Not saying that there aren't very bright folks in the mix, but i've been involve in payment systems, white-hat, red-team, pen-testiing for years and work on fraud management systems, and worked with the wfh scams, etc. Four eye checks, proces gates, rule change gates, permissions checks, logic checks, manual and automated checking gates, hashing payments, checking for double lodgement, signing messages, key vaults, hsms, real time fraud monitoring, running various forests of anomoly detection algos across data sets,etc. You see old sorts of schemes and scams.

    Used to joke at least our corrupt insiders in the bank didn't kill the clients to get money. Other banks did have tellers that murdered customers...


    ymmv
    TheBrit and Gollygordon like this.

  10. #110
    Quote Originally Posted by jimbo_jones:
    You mean like a supply chain attack?
    Or logic attack against a smart contract?

    https://www.mend.io/resources/blog/p...ccount-hacked/
    https://dydx.exchange/blog/deposit-proxy-post-mortem

    Software at this stage is written by humans and humans make mistakes. The contracts can have their own classes of bugs.

    They have all the problems of securing an internet facing system, with the added frontier of debugging smart contracts. Real world contracts and relationships have lots of vagaries.

    No revocation is a good thing, until you need to revoke, roll-back. Swap code bugs for counter-party risks, etc.

    These folks are learning old school threat modelling, adversary modeling, worse case scenarios, assume breach, assume corrupt insider, assume two corrupt insiders, process modelling, fuzz testing, tou-toc, etc with $m or $b at risk.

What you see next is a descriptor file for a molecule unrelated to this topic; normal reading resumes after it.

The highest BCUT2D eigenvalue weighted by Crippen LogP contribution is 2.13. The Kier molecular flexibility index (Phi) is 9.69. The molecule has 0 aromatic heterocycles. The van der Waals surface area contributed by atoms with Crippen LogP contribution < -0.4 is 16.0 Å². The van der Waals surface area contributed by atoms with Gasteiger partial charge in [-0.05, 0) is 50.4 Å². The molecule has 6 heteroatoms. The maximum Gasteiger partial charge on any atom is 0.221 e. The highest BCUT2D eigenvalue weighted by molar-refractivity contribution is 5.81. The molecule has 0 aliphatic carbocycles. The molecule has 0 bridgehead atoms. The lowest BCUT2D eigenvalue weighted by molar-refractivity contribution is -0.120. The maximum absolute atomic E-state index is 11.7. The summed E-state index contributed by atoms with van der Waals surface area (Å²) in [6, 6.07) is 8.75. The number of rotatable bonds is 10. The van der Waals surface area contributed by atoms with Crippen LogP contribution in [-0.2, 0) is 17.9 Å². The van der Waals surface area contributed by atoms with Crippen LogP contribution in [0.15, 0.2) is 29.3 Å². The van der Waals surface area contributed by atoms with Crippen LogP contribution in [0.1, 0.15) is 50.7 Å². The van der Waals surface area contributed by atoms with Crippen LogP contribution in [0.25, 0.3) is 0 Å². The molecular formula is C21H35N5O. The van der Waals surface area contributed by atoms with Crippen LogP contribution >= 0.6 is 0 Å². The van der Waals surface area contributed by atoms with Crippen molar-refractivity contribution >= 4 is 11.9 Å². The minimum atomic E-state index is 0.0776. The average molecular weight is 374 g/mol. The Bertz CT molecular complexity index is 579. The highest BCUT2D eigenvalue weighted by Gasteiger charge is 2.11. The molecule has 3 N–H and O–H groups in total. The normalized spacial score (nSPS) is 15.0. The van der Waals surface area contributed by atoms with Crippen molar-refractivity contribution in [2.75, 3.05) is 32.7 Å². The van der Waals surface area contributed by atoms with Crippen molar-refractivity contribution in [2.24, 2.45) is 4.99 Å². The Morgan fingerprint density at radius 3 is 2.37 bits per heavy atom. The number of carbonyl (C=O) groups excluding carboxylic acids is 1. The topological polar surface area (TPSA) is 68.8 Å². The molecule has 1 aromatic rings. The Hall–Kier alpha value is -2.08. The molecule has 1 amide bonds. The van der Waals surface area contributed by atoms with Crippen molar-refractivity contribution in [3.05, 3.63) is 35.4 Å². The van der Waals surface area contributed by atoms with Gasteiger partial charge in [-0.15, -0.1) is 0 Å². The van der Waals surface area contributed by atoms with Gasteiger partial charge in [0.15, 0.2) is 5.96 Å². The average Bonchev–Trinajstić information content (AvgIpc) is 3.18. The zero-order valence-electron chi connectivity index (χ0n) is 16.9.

fwiw, worked on a bunch of big-bank dlt integration projects (ripple in 2015/2016), POCs, etc.

    Not saying that there aren't very bright folks in the mix, but i've been involve in payment systems, white-hat, red-team, pen-testiing for years and work on fraud management systems, and worked with the wfh scams, etc. Four eye checks, proces gates, rule change gates, permissions checks, logic checks, manual and automated checking gates, hashing payments, checking for double lodgement, signing messages, key vaults, hsms, real time fraud monitoring, running various forests of anomoly detection algos across data sets,etc. You see old sorts of schemes and scams.

    Used to joke at least our corrupt insiders in the bank didn't kill the clients to get money. Other banks did have tellers that murdered customers...


    ymmv
    These are all fair points, wouldn't really argue with them and I wouldn't suggest that the average person dumps a lot of money into any currently existing contract.

    Absolutely true there is a lot of risk involved in using many smart contracts especially those that haven't been around and battle tested for years. So people using must weight counterparty risk somewhere like FTX (or HSBC, Interactive Brokers etc) with code risk somewhere like DyDx / GMX / Aave.

    Difference is the risk of the latter is firstly auditable and transparent (admittedly not for the average user) and secondly security and contract robustness will improve. At present I would agree that smart contract risk is too high for people to be putting life savings into these contracts, but that won't be the case in 5 or 10 years time. And at that time, these platforms will be far superior to existing structures from both a risk and a cost perspective.